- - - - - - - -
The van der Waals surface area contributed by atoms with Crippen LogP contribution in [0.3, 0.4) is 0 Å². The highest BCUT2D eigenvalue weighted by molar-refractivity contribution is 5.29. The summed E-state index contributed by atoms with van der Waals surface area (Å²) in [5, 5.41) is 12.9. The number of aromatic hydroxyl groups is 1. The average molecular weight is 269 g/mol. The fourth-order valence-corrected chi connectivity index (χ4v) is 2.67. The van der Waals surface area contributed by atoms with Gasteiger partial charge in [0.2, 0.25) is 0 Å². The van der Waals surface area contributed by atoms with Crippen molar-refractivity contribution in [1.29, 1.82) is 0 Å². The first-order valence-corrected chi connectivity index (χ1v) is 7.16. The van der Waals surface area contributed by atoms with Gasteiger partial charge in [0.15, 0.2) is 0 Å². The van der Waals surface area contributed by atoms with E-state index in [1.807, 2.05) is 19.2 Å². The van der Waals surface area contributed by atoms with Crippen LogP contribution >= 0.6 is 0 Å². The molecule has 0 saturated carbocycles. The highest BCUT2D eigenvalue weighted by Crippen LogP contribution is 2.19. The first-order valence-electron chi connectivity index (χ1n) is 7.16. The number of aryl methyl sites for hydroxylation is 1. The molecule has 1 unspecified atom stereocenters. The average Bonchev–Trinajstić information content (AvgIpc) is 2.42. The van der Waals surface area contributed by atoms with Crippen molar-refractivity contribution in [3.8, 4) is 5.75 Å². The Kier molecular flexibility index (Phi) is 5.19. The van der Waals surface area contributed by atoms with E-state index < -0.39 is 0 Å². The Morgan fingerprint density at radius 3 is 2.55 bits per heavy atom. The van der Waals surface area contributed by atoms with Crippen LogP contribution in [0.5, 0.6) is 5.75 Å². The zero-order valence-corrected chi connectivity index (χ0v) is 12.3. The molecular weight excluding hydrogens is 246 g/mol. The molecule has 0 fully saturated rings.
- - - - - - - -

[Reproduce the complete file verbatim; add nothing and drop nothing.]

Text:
The van der Waals surface area contributed by atoms with Crippen LogP contribution in [0.3, 0.4) is 0 Å². The highest BCUT2D eigenvalue weighted by molar-refractivity contribution is 5.29. The summed E-state index contributed by atoms with van der Waals surface area (Å²) in [5, 5.41) is 12.9. The number of aromatic hydroxyl groups is 1. The average molecular weight is 269 g/mol. The fourth-order valence-corrected chi connectivity index (χ4v) is 2.67. The van der Waals surface area contributed by atoms with Gasteiger partial charge in [0.2, 0.25) is 0 Å². The van der Waals surface area contributed by atoms with Crippen molar-refractivity contribution in [1.29, 1.82) is 0 Å². The first-order valence-corrected chi connectivity index (χ1v) is 7.16. The van der Waals surface area contributed by atoms with Gasteiger partial charge in [0.15, 0.2) is 0 Å². The van der Waals surface area contributed by atoms with E-state index in [1.807, 2.05) is 19.2 Å². The van der Waals surface area contributed by atoms with Crippen LogP contribution >= 0.6 is 0 Å². The molecule has 0 saturated carbocycles. The highest BCUT2D eigenvalue weighted by Crippen LogP contribution is 2.19. The first-order valence-electron chi connectivity index (χ1n) is 7.16. The number of aryl methyl sites for hydroxylation is 1. The molecule has 1 unspecified atom stereocenters. The average Bonchev–Trinajstić information content (AvgIpc) is 2.42. The van der Waals surface area contributed by atoms with Crippen molar-refractivity contribution in [3.8, 4) is 5.75 Å². The Kier molecular flexibility index (Phi) is 5.19. The van der Waals surface area contributed by atoms with E-state index < -0.39 is 0 Å². The Morgan fingerprint density at radius 3 is 2.55 bits per heavy atom. The van der Waals surface area contributed by atoms with Crippen LogP contribution in [0.5, 0.6) is 5.75 Å². The zero-order valence-corrected chi connectivity index (χ0v) is 12.3. The molecular weight excluding hydrogens is 246 g/mol. The molecule has 0 fully saturated rings.